Avoiding Heap Allocations With Static Thread Locals


In which I show how to use static thread locals to reuse function locals between invocations, and why this can be especially important when allocating on the heap.

Let’s say you are writing parallel software to process something. It has a single Processor object, with a member function process(). This function gets called from several threads. To complete its task, it depends on a Helper object (ignore the output for now).

class Processor
{
public:
    void process(char data, int iteration)
    {
        cout << "Iteration " << iteration << " ";
        Helper h(data);
        //Use the helper object
        cout << endl;
    }
}

class Helper 
{
public:
    Helper(char id)
    {
        cout << "Helper created for thread " << id;
    }
};

The data parameter stands in for some data structure that is unique to each thread, so we need a unique Helper for each thread. We assume that the Helper object never has to change inside a thread.

In this first example, the Helper object is a local variable, but this means a new instance gets created and destroyed for each invocation. If process() is called a lot, we might want to avoid this. Here is how to solve that using static thread locals:

    void process_threadlocal(char data, int iteration)
    {
        cout << "Iteration " << iteration << " ";
        static thread_local Helper* h = nullptr; 
        if (h == nullptr)
            h = new Helper(data);
        //Use the helper object
        cout << endl;
    }

(Note that the null check is there because I am using GCC which doesn’t support proper C++11 thread_local yet. In the future (or on some other compilers) you should be able to just type static thread_local Helper h* = new Helper(data);, or even better: static thread_local Helper h(data);)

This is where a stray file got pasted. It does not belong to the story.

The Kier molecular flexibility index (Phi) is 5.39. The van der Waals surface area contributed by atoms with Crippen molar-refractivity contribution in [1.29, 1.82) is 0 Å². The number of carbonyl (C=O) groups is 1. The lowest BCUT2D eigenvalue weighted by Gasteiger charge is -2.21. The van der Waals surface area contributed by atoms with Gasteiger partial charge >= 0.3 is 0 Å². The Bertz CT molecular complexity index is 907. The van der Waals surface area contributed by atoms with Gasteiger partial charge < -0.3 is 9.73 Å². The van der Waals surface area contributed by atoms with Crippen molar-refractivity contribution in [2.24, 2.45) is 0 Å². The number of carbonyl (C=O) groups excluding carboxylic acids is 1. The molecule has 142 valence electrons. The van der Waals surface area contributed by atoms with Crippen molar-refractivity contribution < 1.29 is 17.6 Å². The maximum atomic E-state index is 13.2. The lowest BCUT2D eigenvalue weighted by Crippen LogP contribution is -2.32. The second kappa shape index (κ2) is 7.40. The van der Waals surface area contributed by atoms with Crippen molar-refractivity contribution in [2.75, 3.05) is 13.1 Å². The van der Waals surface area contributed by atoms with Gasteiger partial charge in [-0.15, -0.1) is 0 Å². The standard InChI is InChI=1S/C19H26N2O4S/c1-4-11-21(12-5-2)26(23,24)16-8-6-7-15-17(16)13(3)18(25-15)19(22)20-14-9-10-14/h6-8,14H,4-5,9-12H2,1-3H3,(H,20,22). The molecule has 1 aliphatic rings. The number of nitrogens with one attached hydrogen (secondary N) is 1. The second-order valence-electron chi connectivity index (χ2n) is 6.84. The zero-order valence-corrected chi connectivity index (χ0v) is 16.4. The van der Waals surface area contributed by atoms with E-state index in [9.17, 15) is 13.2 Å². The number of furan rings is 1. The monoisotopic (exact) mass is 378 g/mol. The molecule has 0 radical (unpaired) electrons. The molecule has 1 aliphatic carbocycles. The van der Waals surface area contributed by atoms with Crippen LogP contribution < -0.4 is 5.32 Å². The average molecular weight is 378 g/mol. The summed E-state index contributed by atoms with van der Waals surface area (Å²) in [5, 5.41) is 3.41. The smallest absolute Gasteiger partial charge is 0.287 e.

Let’s have a look at the client code. The following main simulates three threads (named A, B and C) running 3 iterations of process each, first using the regular process(), then using process_threadlocal():

int main() 
{
    Processor processor;

    cout << endl << "LOCAL" << endl;
    for (char thread_id = 'A'; thread_id <= 'C'; ++thread_id) {
        thread([&]() {
            for (size_t i = 0; i < 3; ++i) {
                processor.process(thread_id, i);
            }
        }).join();
    }

    cout << endl << "STATIC THREAD LOCAL:" << endl;
    for (char thread_id = 'A'; thread_id <= 'C'; ++thread_id) {
        thread([&]() {
            for (size_t i = 0; i < 3; ++i) {
                processor.process_threadlocal(thread_id, i);
            }
        }).join();
    }

}

(For simplicity, we wait for each thread to finish before starting the next.)

Here is the output:

LOCAL:
Iteration 0 Helper created for thread A
Iteration 1 Helper created for thread A
Iteration 2 Helper created for thread A
Iteration 3 Helper created for thread A
Iteration 4 Helper created for thread A
Iteration 0 Helper created for thread B
Iteration 1 Helper created for thread B
Iteration 2 Helper created for thread B
Iteration 3 Helper created for thread B
Iteration 4 Helper created for thread B
Iteration 0 Helper created for thread C
Iteration 1 Helper created for thread C
Iteration 2 Helper created for thread C
Iteration 3 Helper created for thread C
Iteration 4 Helper created for thread C

STATIC THREAD LOCAL:
Iteration 0 Helper created for thread A
Iteration 1
Iteration 2
Iteration 3
Iteration 4
Iteration 0 Helper created for thread B
Iteration 1
Iteration 2
Iteration 3
Iteration 4
Iteration 0 Helper created for thread C
Iteration 1
Iteration 2
Iteration 3
Iteration 4

As you can see, one Helper is created for each thread, but by using static thread locals, it is only created once per thread.

But you said heap allocations!